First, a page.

Event raises awareness of Coltan mineral crisis and e-waste

Mercer students are pictured during a similar event that Dr. Obidoa's class hosted in 2018.
Mercer students are pictured during a similar event that Dr. Chinekwu Obidoa's class hosted in 2018.

A Mercer University professor is working to call students’ attention to a global issue by tying it to a recent Hollywood blockbuster.

Dr. Chinekwu Obidoa’s INT 301 course on “Globalization: Africa’s Experiences” is hosting a cinematically-themed event titled “Is Vibranium in Your Cellphone?” from 11:30 a.m.-12:30 p.m. Nov. 18 in the Connell Student Center breezeway. Social distancing measures will be observed, and there will be catered finger foods.

The event’s purpose is to help raise awareness of the Coltan mineral crisis in the Democratic Republic of the Congo (DRC). Dr. Obidoa, associate professor of global health and Africana studies, is particularly passionate about this subject due to its connection to globalization.

“Digital advances have not occurred in a vacuum, but within the context of exploitation, particularly exploitation of minerals in Africa,” Dr. Obidoa said. “The Democratic Republic of the Congo has 80% of the world’s reserves in Coltan, and without it, your cellphone won’t be as high functioning as you would like it to be.”

Dr. Chinekwu Obidoa

One of Dr. Obidoa’s teaching methods for this subject is utilizing the concept of the fictitious and precious metal Vibranium featured in the 2018 film “Black Panther.”

“What a lot of people don’t know is that a good amount of what was presented in that movie is actually real, even though it may have been coded or hidden,” Dr. Obidoa said. “I found the film very valuable and useful in teaching about Coltan properties and exploitation in Africa.”

Dr. Obidoa believes that everyone should be aware of these issues due to their implicit role in the conflict when purchasing an electronic device.

“People at Mercer need to know about this because we are a part of an interconnected world, and we’re supposed to be global citizens,” Dr. Obidoa said. “Even more personally, if you have a cellphone or any modern digital device, you are complicit in the conflict and the marginalization of the people of the DRC. Students need to be aware of this because it matters.”

Dr. Obidoa created the “Globalization: Africa’s Experiences” course in hopes of educating the Mercer community about engaging with a rapidly globalizing world.

“I was born in Africa, and I’m an Africanist; I’ve noticed that there are very few classes that address topics on Africa, taught at Mercer, and I think this is problematic for various reasons,” Dr. Obidoa said. “Whenever we talk about development, Africa comes to our minds first. I tell my students, ‘You can’t change a world you don’t understand.’”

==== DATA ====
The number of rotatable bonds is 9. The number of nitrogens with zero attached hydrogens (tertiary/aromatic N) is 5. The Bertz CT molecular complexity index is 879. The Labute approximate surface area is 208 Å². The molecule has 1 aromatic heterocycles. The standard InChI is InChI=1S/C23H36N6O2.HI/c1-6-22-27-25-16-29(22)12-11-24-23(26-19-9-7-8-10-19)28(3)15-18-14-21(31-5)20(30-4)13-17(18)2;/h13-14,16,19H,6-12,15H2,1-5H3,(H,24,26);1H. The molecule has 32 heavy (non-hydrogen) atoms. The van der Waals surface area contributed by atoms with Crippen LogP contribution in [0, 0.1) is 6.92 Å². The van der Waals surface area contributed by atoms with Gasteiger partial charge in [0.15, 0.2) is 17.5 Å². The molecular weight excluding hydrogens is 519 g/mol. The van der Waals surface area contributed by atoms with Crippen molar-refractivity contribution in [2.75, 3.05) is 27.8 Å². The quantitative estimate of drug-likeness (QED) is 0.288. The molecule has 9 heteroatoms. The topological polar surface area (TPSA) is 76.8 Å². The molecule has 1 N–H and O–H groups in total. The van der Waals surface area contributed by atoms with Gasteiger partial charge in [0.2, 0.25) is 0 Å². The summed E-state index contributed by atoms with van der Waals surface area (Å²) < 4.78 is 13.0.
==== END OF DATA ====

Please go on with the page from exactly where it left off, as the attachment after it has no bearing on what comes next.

The students in Dr. Obidoa’s class were given a group project to complement their understanding of the Coltan mineral crisis. They designed a website and created a Facebook page to raise awareness, in addition to collecting e-waste, another issue that negatively impacts Africa.

Mercer students are pictured during a similar event that Dr. Chinekwu Obidoa’s class hosted in 2018.

Senior Tiffany George, a global health studies and global development studies double-major, and her group created a website and Facebook page to fulfill project requirements. George feels that the class has increased her self-awareness of world issues.

“I’m leaving with this understanding of how exploitation in the DRC directly affects me and how I can help alleviate the situation,” George said. “By nature, we’re all sharing the globe and living on it, which makes us global citizens. We just have to accept it.”

Senior Michaela Jones, an accounting and Spanish double-major, designed a Facebook page with her group, as well. Jones is looking forward to further expanding her newfound knowledge of Africa.

“I’ve learned so much about Africa that challenged a lot of my preconceptions before entering this class, and I’m walking away with a different idea of Africa as a continent,” Jones said. “There are a lot of things that I learned from Dr. Obidoa in her class that I definitely will take with me for a while.”


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